Doing a telemedicine visit for the very first time can be a little intimidating for some because it is so far from what we experience during a typical in-office visit. However, if you think about how regularly we use technology in our day-to-day lives, accessing healthcare should not be that different.
Telemedicine is rapidly becoming the preferred method of delivering care in 2020, especially in the wake of the current global coronavirus pandemic. Thanks to its effectiveness in limiting exposure to the virus, cost savings, and convenience of in-home care, telemedicine is growing more popular than ever.
In this article, we outline five ways to get the most out of your telemedicine visit. This is especially important if you are using telemedicine for the very first time, but even if you have used telemedicine before, these tips will help you to avoid common mistakes that patients sometimes make.
1. Understand the appropriate uses of telemedicine.
Telemedicine should NOT be used for medical emergencies. If you are experiencing a medical emergency, please call 911 or visit the nearest emergency room.
Common health issues that can be addressed with telemedicine are sinus problems, respiratory infections, allergies, sore throat, flu symptoms, rashes, pink eye, and many other mild illnesses. If you are worried you may have COVID-19 and would like to discuss your symptoms with a provider, then telemedicine can be a safe way to do so from your home without exposing yourself to other people in a clinic or emergency room.
2. Make sure your equipment works.
We have all been in one of those video conference calls where either the signal is bad or somebody’s equipment is not working. You end up in a perpetual loop asking each other, “can you hear me?” This wastes time, and can be frustrating for both the patient and the provider during a telemedicine visit. Many telemed companies are experiencing increased wait times for patients to even see a provider right now, so it’s even more important to use your time wisely.
Before your visit begins, test all the equipment you’ll be using. Make sure your microphone is picking up your speech, and that you can hear what the other party is saying. Check that your webcam is recording properly. Most importantly, check that your internet connection is functioning and stable.
3. Choose a well-lit, quiet area for your visit.
The power of current technology is incredible: a telemedicine provider can do an exceptional physical exam over video, using keen observation and asking the patient to perform certain maneuvers. However, this is only possible if your provider can see you. Good lighting and a stable camera set up is essential for your telemedicine visit.
Let’s say a patient has a skin complaint, for example. The provider has to have a well-lit, clear view of the skin to examine the color, type of rash or lesion, or to check for signs of a serious condition.
It is also important that you choose a quiet room with minimal distractions. As you can imagine, it can be quite difficult to properly evaluate a patient over a video call if children or pets are making too much noise or interrupting the call. Pick a room with a door that can be closed, or schedule your telemedicine visit when children will be napping or otherwise preoccupied.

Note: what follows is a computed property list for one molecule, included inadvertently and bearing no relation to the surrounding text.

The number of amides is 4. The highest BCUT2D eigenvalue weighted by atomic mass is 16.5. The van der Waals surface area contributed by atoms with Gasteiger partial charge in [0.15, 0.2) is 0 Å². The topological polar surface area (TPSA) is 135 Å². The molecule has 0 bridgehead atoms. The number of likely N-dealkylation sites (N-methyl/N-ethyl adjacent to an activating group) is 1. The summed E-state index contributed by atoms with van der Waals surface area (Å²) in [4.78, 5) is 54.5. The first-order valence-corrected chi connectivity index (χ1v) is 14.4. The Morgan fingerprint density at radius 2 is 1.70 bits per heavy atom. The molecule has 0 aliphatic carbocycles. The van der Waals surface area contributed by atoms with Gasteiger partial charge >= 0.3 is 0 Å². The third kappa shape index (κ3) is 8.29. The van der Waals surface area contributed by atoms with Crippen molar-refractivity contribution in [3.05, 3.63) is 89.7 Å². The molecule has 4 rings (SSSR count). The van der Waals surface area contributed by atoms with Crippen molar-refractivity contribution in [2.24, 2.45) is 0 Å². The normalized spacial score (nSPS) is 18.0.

4. Keep track of your illness or condition.
Your provider relies on accurate information from you to make a proper assessment of your condition. That information is even more crucial when you’re not meeting your provider in person. If you’re not used to using telemedicine at first, you may be so focused on the technology that you may overlook some important details that your provider needs.
We recommend keeping observations of your illness or condition in a journal or using a notes app in your phone. Write down the date, symptoms you’re experiencing, possible triggers, and so on. Using our previous example of a patient with a skin complaint, this person may write down that they woke with a rash, or experienced it after eating certain foods or using certain beauty products. All of these observations can help your provider diagnose the problem.
If you have any medical equipment like a thermometer, glucose monitor, or blood pressure cuff at home, measure your vitals if you can and record them. You can even use Fitbits or an Apple Watch to get that information.
5. Have any questions or notes related to your condition ready.
Because of the COVID-19 pandemic, telemedicine platforms are experiencing a surge of patients and wait times are increasing. The best way to get the most out of your visit is to be prepared.
Write down any questions or concerns so that you don’t forget to ask them. Keep your journal of observations nearby so you can share them with your provider. Ultimately, the telemedicine provider’s goal is to make sure that their patient understands their diagnosis and treatment plan, and that all their questions are answered.
Telemedicine visits can take some getting used to, and we hope our tips eased your fears and answered any questions you had. If you have further questions about what to expect from a telemedicine visit, contact The Kingsley Clinic. We’re here to help!